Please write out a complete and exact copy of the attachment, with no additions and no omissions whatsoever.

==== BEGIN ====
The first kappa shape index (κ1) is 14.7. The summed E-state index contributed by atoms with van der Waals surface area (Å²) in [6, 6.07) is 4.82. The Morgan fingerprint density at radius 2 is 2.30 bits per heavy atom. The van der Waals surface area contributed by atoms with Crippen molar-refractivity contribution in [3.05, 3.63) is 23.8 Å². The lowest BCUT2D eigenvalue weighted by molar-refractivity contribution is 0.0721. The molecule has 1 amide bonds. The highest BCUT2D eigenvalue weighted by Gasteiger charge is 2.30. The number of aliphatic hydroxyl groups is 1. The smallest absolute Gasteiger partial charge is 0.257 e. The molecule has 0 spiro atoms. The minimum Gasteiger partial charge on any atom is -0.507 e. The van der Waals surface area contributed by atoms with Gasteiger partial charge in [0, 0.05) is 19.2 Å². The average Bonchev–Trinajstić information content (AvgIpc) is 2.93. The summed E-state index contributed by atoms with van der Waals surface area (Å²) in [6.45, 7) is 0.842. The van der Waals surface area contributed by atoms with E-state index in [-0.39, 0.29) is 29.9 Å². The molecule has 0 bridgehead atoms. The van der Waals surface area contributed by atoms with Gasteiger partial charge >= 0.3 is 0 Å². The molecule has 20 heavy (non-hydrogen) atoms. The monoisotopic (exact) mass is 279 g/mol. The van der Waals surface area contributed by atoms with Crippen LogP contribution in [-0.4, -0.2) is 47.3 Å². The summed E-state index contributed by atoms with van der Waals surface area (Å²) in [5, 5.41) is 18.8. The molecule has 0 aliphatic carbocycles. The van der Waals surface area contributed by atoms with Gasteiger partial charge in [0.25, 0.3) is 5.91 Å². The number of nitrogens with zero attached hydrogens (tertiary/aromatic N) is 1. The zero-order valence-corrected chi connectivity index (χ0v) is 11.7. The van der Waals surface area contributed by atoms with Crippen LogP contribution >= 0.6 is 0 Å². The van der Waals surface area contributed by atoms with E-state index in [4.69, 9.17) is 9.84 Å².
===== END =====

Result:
The first kappa shape index (κ1) is 14.7. The summed E-state index contributed by atoms with van der Waals surface area (Å²) in [6, 6.07) is 4.82. The Morgan fingerprint density at radius 2 is 2.30 bits per heavy atom. The van der Waals surface area contributed by atoms with Crippen molar-refractivity contribution in [3.05, 3.63) is 23.8 Å². The lowest BCUT2D eigenvalue weighted by molar-refractivity contribution is 0.0721. The molecule has 1 amide bonds. The highest BCUT2D eigenvalue weighted by Gasteiger charge is 2.30. The number of aliphatic hydroxyl groups is 1. The smallest absolute Gasteiger partial charge is 0.257 e. The molecule has 0 spiro atoms. The minimum Gasteiger partial charge on any atom is -0.507 e. The van der Waals surface area contributed by atoms with Gasteiger partial charge in [0, 0.05) is 19.2 Å². The average Bonchev–Trinajstić information content (AvgIpc) is 2.93. The summed E-state index contributed by atoms with van der Waals surface area (Å²) in [6.45, 7) is 0.842. The van der Waals surface area contributed by atoms with E-state index in [-0.39, 0.29) is 29.9 Å². The molecule has 0 bridgehead atoms. The van der Waals surface area contributed by atoms with Gasteiger partial charge >= 0.3 is 0 Å². The molecule has 20 heavy (non-hydrogen) atoms. The monoisotopic (exact) mass is 279 g/mol. The van der Waals surface area contributed by atoms with Crippen LogP contribution in [-0.4, -0.2) is 47.3 Å². The summed E-state index contributed by atoms with van der Waals surface area (Å²) in [5, 5.41) is 18.8. The molecule has 0 aliphatic carbocycles. The van der Waals surface area contributed by atoms with Gasteiger partial charge in [0.25, 0.3) is 5.91 Å². The number of nitrogens with zero attached hydrogens (tertiary/aromatic N) is 1. The zero-order valence-corrected chi connectivity index (χ0v) is 11.7. The van der Waals surface area contributed by atoms with Crippen LogP contribution >= 0.6 is 0 Å². The van der Waals surface area contributed by atoms with E-state index in [4.69, 9.17) is 9.84 Å².